After the assembly debrief, everyone goes into their subcommittee breakout room to start tackling all the items on their ambitious agenda for this week’s meeting. The newsletter team will prepare the text for Black History Month to be included in the all-school bulletin; the arts group will design a flyer to invite all students to the upcoming Black History discussion; the publicity committee will produce Flipgrid videos honoring Black public figures; the social media group will create Instagram posts for Black History Month, and the clubs committee will explore which other Mayfield clubs might want to partner with the SDC this month. Avalon reminds everyone that Chinese/Lunar New Year is coming up soon, and suggests potentially reaching out to the Mandarin classes as well. The leadership may be decentralized but the efficiency of what this group accomplishes in a single hour is remarkable.

SDC faculty advisors Sarah Bruier Boland and Cassandra Gonzales, who are also Co-Directors of Mayfield’s Justice, Diversity, Equity and Inclusion (JDEI) program, are ever-present in these meetings, but they are also extremely mindful of the shared leadership approach favored by the council’s members. Ms. Bruier Boland and Ms. Gonzales make themselves available as resources—as sounding boards for ideas and planning, and as liaisons for outreach to staff and faculty. It’s clear they are pleased with the organic growth of this council this year, and the way the leadership has matured. “They're amazing,” says Ms. Gonzales. “They are so motivated, all of the students in the council, and it's also a really, really large number.”

It seems everyone comes to the SDC for a slightly different reason. Madison Rojas ’23 says, “As a Latina, I have sometimes experienced what it feels like to be excluded and I wanted to make sure that other BIPOC students at Mayfield didn't feel that way. Equity and inclusion is something I value very deeply and it is so important to teach high school students about inclusion so that the future generations become more accepting.” 

Avalon says, “I feel strongly about the need for inclusion, equity and justice within the Mayfield community. I have a passion and a real desire to make the communities I am a part of better places.”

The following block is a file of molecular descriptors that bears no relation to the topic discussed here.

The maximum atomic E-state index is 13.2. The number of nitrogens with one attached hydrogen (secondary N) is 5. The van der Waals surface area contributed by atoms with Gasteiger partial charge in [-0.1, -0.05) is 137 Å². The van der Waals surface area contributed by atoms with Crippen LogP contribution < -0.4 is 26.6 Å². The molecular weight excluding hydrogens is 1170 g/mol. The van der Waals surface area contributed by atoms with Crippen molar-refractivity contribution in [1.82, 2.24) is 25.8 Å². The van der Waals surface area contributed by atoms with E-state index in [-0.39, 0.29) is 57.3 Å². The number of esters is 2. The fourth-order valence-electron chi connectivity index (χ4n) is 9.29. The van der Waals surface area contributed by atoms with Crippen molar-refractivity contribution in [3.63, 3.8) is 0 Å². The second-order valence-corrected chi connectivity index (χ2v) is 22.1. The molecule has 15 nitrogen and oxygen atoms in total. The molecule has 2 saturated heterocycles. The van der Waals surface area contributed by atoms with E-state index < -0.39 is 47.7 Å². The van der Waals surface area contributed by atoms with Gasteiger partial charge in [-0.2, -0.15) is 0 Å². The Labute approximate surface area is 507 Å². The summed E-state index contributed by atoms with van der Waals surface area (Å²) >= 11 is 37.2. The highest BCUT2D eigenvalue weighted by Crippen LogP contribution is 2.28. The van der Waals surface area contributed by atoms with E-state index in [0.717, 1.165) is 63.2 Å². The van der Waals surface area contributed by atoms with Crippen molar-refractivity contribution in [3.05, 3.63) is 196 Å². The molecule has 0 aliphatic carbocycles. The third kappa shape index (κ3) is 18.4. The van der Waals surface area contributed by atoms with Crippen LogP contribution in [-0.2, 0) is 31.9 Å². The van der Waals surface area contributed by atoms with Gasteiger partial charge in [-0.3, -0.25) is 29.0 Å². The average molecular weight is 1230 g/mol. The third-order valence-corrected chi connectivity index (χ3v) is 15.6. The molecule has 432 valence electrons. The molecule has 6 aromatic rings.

The work of the SDC isn’t contained to just their conversations with each other—their “Actions Not Words” mandate inspires the group to address issues of equity on a broader scale. This can mean things like holding school-wide conversations on Native American Heritage Month and Eurocentric beauty standards, to attending the NAIS People of Color (POCC) and Student Diversity Leadership (SDLC) conferences. Madison specifically mentions how her participation in this year’s SLDC conference gave her new tools to address old problems. “We all have the ability to change the world,” says Madison. “This conference gave me hope that my generation can change how we think about JDEI.”

And, in spite of the sheer magnitude of work to be done for justice and equity across every sector of our society, Piper shares a similar sense of hope, saying, “There is a world of systemic injustices that we have to cover and I am empowered to tackle them all.”
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Established in 1931, Mayfield Senior School in Pasadena, CA is a Catholic, independent, college preparatory school for young women grades 9-12. Noted for its rigorous academic program, which includes 28 Advanced Placement and Honors courses, Mayfield’s curriculum is underscored by a philosophy of educating the “whole child,” which also encourages commitment to and excellence in the arts, athletics, community service and spiritual growth. The nurturing environment at Mayfield Senior School allows each student to flourish in an atmosphere of personal attention.